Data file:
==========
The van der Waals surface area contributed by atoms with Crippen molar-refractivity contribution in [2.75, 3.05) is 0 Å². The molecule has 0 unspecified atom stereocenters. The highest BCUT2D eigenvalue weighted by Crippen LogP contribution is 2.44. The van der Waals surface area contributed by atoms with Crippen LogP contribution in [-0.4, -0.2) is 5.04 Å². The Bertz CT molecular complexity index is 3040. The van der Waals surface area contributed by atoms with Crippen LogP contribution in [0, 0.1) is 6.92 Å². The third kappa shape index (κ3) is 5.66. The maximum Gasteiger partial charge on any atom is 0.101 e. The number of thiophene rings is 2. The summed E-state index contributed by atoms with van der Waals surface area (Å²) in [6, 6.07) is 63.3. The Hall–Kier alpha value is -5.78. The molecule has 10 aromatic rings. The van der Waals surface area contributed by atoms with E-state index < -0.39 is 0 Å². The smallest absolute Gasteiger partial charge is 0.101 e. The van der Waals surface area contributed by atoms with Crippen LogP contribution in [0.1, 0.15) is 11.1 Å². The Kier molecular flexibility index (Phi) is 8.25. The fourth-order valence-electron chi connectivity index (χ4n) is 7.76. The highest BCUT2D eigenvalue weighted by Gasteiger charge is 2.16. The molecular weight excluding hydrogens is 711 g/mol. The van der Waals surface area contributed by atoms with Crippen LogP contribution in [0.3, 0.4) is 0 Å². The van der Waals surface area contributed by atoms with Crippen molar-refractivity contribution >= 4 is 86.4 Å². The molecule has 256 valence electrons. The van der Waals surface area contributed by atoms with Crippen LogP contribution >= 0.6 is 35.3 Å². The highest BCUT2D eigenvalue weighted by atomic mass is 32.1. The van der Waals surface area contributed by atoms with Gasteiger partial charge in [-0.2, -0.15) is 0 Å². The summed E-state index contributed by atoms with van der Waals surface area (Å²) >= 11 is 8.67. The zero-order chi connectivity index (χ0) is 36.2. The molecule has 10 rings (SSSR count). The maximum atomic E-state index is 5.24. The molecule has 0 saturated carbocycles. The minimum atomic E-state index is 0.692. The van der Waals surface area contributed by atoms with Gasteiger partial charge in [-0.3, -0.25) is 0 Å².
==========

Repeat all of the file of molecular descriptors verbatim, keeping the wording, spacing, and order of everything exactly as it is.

The van der Waals surface area contributed by atoms with Crippen molar-refractivity contribution in [2.75, 3.05) is 0 Å². The molecule has 0 unspecified atom stereocenters. The highest BCUT2D eigenvalue weighted by Crippen LogP contribution is 2.44. The van der Waals surface area contributed by atoms with Crippen LogP contribution in [-0.4, -0.2) is 5.04 Å². The Bertz CT molecular complexity index is 3040. The van der Waals surface area contributed by atoms with Crippen LogP contribution in [0, 0.1) is 6.92 Å². The third kappa shape index (κ3) is 5.66. The maximum Gasteiger partial charge on any atom is 0.101 e. The number of thiophene rings is 2. The summed E-state index contributed by atoms with van der Waals surface area (Å²) in [6, 6.07) is 63.3. The Hall–Kier alpha value is -5.78. The molecule has 10 aromatic rings. The van der Waals surface area contributed by atoms with E-state index < -0.39 is 0 Å². The smallest absolute Gasteiger partial charge is 0.101 e. The van der Waals surface area contributed by atoms with Crippen LogP contribution in [0.1, 0.15) is 11.1 Å². The Kier molecular flexibility index (Phi) is 8.25. The fourth-order valence-electron chi connectivity index (χ4n) is 7.76. The highest BCUT2D eigenvalue weighted by Gasteiger charge is 2.16. The molecular weight excluding hydrogens is 711 g/mol. The van der Waals surface area contributed by atoms with Crippen LogP contribution in [0.3, 0.4) is 0 Å². The van der Waals surface area contributed by atoms with Crippen molar-refractivity contribution >= 4 is 86.4 Å². The molecule has 256 valence electrons. The van der Waals surface area contributed by atoms with Crippen LogP contribution >= 0.6 is 35.3 Å². The highest BCUT2D eigenvalue weighted by atomic mass is 32.1. The van der Waals surface area contributed by atoms with Gasteiger partial charge in [-0.2, -0.15) is 0 Å². The summed E-state index contributed by atoms with van der Waals surface area (Å²) >= 11 is 8.67. The zero-order chi connectivity index (χ0) is 36.2. The molecule has 10 rings (SSSR count). The maximum atomic E-state index is 5.24. The molecule has 0 saturated carbocycles. The minimum atomic E-state index is 0.692. The van der Waals surface area contributed by atoms with Gasteiger partial charge in [-0.3, -0.25) is 0 Å².